Short Story: July

And thus they rise.

The local library had a short story contest again this year.  The theme was fairy tale- and fantasy-related:  Imagine Your Story.  As an additional prompt, the stories for the contest were supposed to contain the author (that is, me!) in some way or another.  Length was again limited to 1,000 words.  I like writing prompts and I like fantasy and fairy tales, so here is my entry for this year.  It’s just under 800 words long.  Let me know what you think.




There they are again, rising from the grass in the dusk. Not far, not yet. Little specks of light all along the grape arbor and in the adjacent meadow. Against the backdrop of the ever darkening forest they shine, but never for long. A glow here, a glow there. Over there another, and another just next to it, glimmering for a moment, gone again, then glimmering again a little further. So here I sit and watch, evening after evening, enchanted.

Just last night, the last rays of the sun shone through the July green and created a golden circle right there where the yard ends and the wilderness begins. That’s where they all live, I thought then. It’s their palace, that golden circle in the last spotlight of the setting July sun. And I imagined how from there, they all emanated at that moment, spreading out along the grape arbor and through the yard, unobserved, only to rise and shine as soon as the sun had set and their light would suddenly count. So here I sit and watch, evening after evening, enchanted.


There it is again, the day walker. Every night when we get our mounts ready for the dance, there it is, watching. I know it can be much bigger, but when I come out, it is always in that place already, short and still. But the Elders are not fooled. This is a day walker, they say, a moving giant, not of the rooted kind that grants us protection and safety, that whispers to us in its ancient voice. This one is not like that. This one moves in the day, everywhere, this one is noisy and unpredictable like all day walkers, it commands fire and water and four-footed creatures. Sometimes it catches us on our mounts and traps us behind invisible barriers. Then giant faces appear close to us on the other side of the barrier, and terrible voices boom while we shake with fear and our loyal mounts glow bravely, undaunted. Many of us have been thus trapped, but only few do not live to tell the tale, so there are many tales of the day walkers. There it is again, watching.


And thus they rise. A foot off the ground now, but not for long. Soon they will fly higher, bobbing and gleaming, out of reach, to the top of the lilac, to the top of the maple, way up into the darkness. Above them, the stars appear. Faint at first, then clearer. The Full Buck Moon to the south. Night is wrapping around me like a familiar blanket. Birdsong has ceased. Wish I could make them my friends, these little ones. Look, there is one flying this way.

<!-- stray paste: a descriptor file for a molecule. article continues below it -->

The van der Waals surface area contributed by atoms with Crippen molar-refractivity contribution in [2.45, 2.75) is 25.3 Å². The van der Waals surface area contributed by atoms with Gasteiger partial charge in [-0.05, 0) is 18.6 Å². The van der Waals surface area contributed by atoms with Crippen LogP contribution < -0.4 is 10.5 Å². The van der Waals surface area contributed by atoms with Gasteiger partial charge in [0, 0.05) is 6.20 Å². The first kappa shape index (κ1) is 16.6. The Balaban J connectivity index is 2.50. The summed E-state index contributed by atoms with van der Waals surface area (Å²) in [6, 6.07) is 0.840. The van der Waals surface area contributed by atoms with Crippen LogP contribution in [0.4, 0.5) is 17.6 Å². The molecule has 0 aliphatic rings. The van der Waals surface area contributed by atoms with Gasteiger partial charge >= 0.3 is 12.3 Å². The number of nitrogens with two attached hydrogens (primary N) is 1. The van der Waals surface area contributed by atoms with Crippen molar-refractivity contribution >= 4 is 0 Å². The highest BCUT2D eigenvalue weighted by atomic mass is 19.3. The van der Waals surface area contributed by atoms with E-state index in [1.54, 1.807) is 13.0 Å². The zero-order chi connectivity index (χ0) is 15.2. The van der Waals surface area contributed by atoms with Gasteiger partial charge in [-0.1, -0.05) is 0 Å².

Tonight, I will dare it! I don’t care what the Elders say, will not listen to their warnings and tales of serfdom and imprisonment. Tonight, I will visit the day walker!

Maybe it will land on my finger when I hold it out. I wonder if they think at all, the little ones, and what they think about, and if they know they are creatures that, like us, testify to a creator. It is coming closer, glowing brightly over there a moment ago, and already quite close with the next glow. I can see the little black firefly now and not just its light. Come to me, Little One, come and sit with me for a spell. Here, land on my hand. Shine for me, Little One, my heart is filled with wonder. I love your dance. Your lanterns are like stars come down from heaven.


I have never felt this small. Never. I do not belong here. Not at all. I hope the day walker does not see me. What a mistake I have made. The Elders are right. Night fliers and day walkers live in worlds that should not meet. Please, brave mount, take me away. What a fool I have been! From now on, I will listen to the Elders. I will stay away from the day walkers as I should. Hurry now, courageous mount, up, up and away!


This moment, not quite day anymore, not quite night yet, is such a wonderful and fitting time to meet, don’t you think, Little One? I still don’t know if you think at all, but I wish you would, and were enjoying this moment like I am. Here we are, on the threshold between two worlds. Can you feel it, too? It’s magic!

There it flies off again, glowing its merry good-byes. Goodbye, Little One, join the dance! Thank you for your visit! My heart flies with you, light as a feather and bright as your little lantern. I will join your dance in my dreams! Goodbye!
794 words

Juneberry’s Journal: My Arrival

This is the first in a series of new stories about Juneberry and her adventures.

Hello, friends!  My name is Juneberry.  I used to have no name, but that changed.  Let me tell you my story…